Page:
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June 24, 2010

Mark your calenders for Monday, June 28, Second Amendment fans

With the release of a ruling in Skilling and the other honest services cases (basics here) and also a fascinating AEDPA habeas ruling in Magwood (basics here), criminal justice fans now only await one final decision from the Justices this Term.  But it is a doozy: the McDonaldSecond Amendment incorporation case concerning state and local restrictions on gun rights.  And according to the Court, that opinion will be handed down on Monday, June 28, which will be the last day of the SCOTUS Term.

Based on the authorship of the opinions that have been handed down, the folks at SCOTUSblog predict that Justice Alito is the main author of the main opinion in McDonald.  That prediction should make criminal justice fans especially eager and excited to learn on Monday what the Court says about the Second Amendment and the impact of Heller on the states.  As the only former prosecutor in the Heller majority, I suspect Justice Alito may be more attentive than some other Justices to the potential echoes of Heller and now McDonald for state criminal justices systems.

Anyone dare to predict the outcome and voting patterns in McDonald?  Anyone think I am foolish to hope (and/or fear) that McDonald will turn out to be the biggest and most consequential criminal justice decision of the Term?  Anyone think there is a chance that selective incorporation (an idea I pitched in this McDonald amicus brief could carry the day).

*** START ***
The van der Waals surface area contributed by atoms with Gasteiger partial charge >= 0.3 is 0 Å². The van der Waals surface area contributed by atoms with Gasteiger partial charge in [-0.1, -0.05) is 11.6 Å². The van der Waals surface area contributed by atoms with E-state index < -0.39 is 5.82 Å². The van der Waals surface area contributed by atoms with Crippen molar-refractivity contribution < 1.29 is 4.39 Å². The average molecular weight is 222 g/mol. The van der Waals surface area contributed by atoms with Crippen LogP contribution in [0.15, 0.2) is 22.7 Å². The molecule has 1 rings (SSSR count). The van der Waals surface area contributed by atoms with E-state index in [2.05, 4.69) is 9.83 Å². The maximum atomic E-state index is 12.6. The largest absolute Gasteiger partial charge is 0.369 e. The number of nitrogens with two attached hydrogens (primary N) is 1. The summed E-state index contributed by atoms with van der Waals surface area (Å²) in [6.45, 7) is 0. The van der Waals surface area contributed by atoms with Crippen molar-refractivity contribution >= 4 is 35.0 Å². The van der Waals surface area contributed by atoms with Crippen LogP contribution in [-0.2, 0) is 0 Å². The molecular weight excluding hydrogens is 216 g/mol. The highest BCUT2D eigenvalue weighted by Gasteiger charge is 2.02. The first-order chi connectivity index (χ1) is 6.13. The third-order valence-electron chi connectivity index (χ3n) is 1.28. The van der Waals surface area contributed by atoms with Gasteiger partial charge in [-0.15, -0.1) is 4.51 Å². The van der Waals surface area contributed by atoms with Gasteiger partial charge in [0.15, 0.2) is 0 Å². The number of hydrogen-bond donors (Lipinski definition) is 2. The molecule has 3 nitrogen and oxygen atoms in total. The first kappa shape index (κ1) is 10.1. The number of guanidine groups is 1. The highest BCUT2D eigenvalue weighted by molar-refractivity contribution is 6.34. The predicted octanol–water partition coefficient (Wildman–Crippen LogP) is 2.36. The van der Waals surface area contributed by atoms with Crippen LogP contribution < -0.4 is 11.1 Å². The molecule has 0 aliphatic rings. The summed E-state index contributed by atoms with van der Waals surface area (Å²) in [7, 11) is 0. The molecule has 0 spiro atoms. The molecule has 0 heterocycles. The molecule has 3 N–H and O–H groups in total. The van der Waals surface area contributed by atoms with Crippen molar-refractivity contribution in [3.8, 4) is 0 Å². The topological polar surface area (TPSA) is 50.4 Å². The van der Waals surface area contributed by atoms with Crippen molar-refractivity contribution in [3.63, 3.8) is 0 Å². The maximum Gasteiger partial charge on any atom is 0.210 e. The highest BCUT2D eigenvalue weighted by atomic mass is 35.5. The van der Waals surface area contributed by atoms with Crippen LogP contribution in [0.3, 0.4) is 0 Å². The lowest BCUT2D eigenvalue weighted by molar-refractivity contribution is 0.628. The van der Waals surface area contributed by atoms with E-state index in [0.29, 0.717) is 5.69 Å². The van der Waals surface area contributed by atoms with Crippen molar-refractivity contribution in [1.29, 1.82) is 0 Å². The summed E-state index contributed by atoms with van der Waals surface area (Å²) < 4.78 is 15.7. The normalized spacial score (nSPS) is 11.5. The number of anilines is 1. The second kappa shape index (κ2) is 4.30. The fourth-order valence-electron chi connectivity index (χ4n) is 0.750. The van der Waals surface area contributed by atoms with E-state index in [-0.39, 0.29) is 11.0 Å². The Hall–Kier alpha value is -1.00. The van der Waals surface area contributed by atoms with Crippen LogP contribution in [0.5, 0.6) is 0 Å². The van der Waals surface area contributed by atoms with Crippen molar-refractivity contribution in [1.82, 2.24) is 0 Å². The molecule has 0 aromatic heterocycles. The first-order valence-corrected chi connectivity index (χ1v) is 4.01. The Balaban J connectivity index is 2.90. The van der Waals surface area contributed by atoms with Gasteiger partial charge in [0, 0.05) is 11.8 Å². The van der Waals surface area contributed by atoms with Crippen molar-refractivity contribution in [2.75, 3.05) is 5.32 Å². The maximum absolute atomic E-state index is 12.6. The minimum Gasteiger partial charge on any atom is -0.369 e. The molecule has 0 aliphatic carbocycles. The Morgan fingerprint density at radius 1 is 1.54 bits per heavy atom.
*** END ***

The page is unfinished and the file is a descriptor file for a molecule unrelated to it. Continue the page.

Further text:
June 24, 2010 at 11:34 AM | Permalink

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Comments

I imagine there will be particular interest in the analysis -- and whether your argument is adopted -- in Oregon and Louisiana. If the court incorporates 2nd Amendment protections, how they get there will either raise or dash hopes for incorporating the unanimity requirement in criminal jury trials.

Posted by: Ryan S | Jun 24, 2010 1:26:27 PM

Just my guess, from a non-legal society perspective. I'm think 5-4, same line-up as Heller. The only reason I think this is Alito is likely to write the decision. Would Stevens, Breyer, or Ginsburg have passed on the opportunity to write the majority opinion for this case? I think it unlikely.

Posted by: ihate2fly | Jun 24, 2010 8:24:43 PM

I am looking forward to see how much of the dicta in Heller is adopted. Everyone (including federal judges) assumes that the dicta in Heller concerning felon in possession, drug user in possession...etc is law. It is not, it was dicta. How they define the right in McDonald will go a long way in 922 and 924 prosecutions and defenses. I think Chicago's gun ban is dead (as I think they will find a 14th amendment right). what they will allow the states or federal government to restrict the right is the issue.

Posted by: bryan | Jun 25, 2010 2:38:46 PM

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